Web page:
Visual Design / UI / UX
Built with HAML and Sass, mixed with Bourbon and Neat
Using a templated, content management website builder is great to use for quick site setups, but it doesn't allow you to customize or represent coding skills. The WYSIWYG format can deter and often handicap your role as a designer.
Over the past few months, I spent time honing my skills in the development track by taking refresher courses with Code School and Treehouse with an emphasis in Ruby on Rails and version control. I decided to recreate my portfolio as a static site, a Middleman portfolio built using Rails, Bourbon, Neat, Sass, Haml, and following the BEM syntax. The site is a work in progress and I plan to continue making improvements as I experiment and learn new techniques.
Knowing the amount content I wanted to feature, I began sketching out the grids and functionality of each page. How would the projects be laid out? Where would the navigation go? Making mentions of whether the navigator was fixed or the photo was set in a container made it easier to communicate this into Sketch. The idea of showcasing the project with an emphasis on the role would enable a viewer to see the range of skillsets.
I transferred my sketches into Sketch to prototype the flow and how the layout would appear in different screen scales. This is one of the many advantages of building a custom site versus a blogging platform.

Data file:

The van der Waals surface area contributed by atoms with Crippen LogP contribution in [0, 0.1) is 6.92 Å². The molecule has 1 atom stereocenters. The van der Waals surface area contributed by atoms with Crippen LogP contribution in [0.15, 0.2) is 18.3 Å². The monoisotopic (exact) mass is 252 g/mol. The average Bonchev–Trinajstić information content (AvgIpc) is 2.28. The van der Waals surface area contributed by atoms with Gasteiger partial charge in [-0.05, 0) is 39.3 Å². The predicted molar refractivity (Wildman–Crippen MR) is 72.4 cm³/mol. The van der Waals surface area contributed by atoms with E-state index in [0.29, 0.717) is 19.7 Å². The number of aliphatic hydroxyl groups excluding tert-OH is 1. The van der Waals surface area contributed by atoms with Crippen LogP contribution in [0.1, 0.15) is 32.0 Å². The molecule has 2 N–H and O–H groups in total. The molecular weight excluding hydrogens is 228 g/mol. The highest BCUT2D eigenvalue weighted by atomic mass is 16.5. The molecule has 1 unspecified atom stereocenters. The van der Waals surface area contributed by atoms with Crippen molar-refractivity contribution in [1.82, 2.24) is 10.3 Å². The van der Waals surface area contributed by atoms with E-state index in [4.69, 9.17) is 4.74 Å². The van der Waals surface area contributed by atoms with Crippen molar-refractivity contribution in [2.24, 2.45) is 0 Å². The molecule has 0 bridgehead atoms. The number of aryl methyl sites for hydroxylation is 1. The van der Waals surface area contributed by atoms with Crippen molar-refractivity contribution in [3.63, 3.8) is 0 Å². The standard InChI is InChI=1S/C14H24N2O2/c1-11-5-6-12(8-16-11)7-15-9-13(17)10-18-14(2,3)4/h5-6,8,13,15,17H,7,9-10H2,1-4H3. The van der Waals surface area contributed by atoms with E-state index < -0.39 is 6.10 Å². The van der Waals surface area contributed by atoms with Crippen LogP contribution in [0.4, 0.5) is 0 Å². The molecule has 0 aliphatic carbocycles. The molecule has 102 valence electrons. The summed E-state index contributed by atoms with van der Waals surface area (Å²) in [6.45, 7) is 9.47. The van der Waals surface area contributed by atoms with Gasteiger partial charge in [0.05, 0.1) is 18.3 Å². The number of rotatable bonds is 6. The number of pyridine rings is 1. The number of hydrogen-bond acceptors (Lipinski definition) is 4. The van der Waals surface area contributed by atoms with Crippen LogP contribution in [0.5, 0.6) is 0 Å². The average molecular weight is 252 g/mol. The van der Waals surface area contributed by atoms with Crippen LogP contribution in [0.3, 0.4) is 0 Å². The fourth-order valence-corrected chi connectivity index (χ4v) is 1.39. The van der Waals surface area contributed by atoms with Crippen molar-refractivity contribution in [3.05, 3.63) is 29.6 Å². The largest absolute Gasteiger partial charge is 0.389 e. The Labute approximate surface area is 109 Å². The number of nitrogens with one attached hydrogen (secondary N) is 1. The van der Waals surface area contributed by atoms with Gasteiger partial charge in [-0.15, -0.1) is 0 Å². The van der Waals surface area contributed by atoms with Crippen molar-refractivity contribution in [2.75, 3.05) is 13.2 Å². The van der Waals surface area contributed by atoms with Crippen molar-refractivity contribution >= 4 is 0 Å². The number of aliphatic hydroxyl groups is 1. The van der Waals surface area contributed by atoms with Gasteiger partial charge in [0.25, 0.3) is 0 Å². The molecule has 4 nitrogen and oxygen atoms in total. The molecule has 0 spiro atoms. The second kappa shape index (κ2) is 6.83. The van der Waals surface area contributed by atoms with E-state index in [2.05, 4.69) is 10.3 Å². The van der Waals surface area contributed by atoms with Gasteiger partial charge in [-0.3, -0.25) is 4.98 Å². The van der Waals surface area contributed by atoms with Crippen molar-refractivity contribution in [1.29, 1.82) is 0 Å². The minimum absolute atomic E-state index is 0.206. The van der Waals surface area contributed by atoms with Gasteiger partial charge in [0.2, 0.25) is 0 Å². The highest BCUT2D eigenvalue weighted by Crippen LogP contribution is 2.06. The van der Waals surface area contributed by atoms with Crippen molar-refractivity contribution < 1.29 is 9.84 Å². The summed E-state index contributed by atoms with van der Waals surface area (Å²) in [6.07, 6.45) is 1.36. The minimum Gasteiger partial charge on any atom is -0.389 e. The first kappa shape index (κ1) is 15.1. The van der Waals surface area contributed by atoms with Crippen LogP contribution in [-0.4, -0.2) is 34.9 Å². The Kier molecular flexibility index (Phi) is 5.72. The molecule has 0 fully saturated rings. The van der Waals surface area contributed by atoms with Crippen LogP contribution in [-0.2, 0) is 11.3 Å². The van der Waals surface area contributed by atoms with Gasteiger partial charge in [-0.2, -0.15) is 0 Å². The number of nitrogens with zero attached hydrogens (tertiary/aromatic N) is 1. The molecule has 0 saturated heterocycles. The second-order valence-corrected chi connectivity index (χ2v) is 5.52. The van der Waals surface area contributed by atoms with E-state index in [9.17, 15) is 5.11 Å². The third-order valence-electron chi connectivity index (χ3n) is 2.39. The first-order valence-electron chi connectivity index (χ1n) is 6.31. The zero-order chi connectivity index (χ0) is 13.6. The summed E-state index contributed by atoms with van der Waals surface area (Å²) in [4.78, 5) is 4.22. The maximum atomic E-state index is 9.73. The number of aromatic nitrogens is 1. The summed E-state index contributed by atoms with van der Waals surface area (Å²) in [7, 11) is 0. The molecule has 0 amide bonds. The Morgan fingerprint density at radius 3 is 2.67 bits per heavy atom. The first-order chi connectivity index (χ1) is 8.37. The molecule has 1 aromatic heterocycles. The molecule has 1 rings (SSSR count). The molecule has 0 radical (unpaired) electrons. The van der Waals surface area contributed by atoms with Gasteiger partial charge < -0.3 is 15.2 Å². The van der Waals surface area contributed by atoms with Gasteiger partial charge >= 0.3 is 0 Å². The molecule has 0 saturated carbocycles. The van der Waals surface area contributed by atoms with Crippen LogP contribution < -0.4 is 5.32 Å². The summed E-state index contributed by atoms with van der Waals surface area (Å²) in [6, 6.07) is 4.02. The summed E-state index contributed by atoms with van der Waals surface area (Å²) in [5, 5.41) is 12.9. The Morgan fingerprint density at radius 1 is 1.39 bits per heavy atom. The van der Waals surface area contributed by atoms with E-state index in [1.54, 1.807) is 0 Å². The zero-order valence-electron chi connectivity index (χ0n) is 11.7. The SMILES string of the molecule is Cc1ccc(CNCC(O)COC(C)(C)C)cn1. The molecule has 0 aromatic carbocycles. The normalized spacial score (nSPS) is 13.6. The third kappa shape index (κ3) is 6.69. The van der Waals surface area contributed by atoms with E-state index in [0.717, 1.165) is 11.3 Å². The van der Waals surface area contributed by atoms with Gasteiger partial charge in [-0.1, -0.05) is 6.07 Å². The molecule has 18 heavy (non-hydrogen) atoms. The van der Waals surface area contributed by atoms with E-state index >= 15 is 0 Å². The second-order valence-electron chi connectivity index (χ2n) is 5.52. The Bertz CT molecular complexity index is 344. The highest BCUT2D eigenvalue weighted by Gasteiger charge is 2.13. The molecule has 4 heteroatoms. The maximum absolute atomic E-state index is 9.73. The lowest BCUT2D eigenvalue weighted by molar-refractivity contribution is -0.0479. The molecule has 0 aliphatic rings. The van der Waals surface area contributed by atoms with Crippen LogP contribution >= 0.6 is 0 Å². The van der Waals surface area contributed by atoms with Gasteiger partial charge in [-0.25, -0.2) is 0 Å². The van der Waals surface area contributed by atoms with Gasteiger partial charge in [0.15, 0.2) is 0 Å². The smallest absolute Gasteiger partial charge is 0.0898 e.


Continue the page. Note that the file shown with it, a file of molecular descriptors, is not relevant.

Middleman's ease of use made the project beneficial with rapid prototyping and streamlining the development process. I had years of HTML/CSS experience under my belt, but I needed to push my skills further by working in Haml and Sass to keep up with industry trends. Another perk of creating my site was the open-source feature. Designers and developers could check out the code on GitHub.
Key takeaways were creating markup in one place without the hassle of going into other pages to update the nav and footer. Yay for components and adding partials to compartmentalize code! So, where would I like to take this next?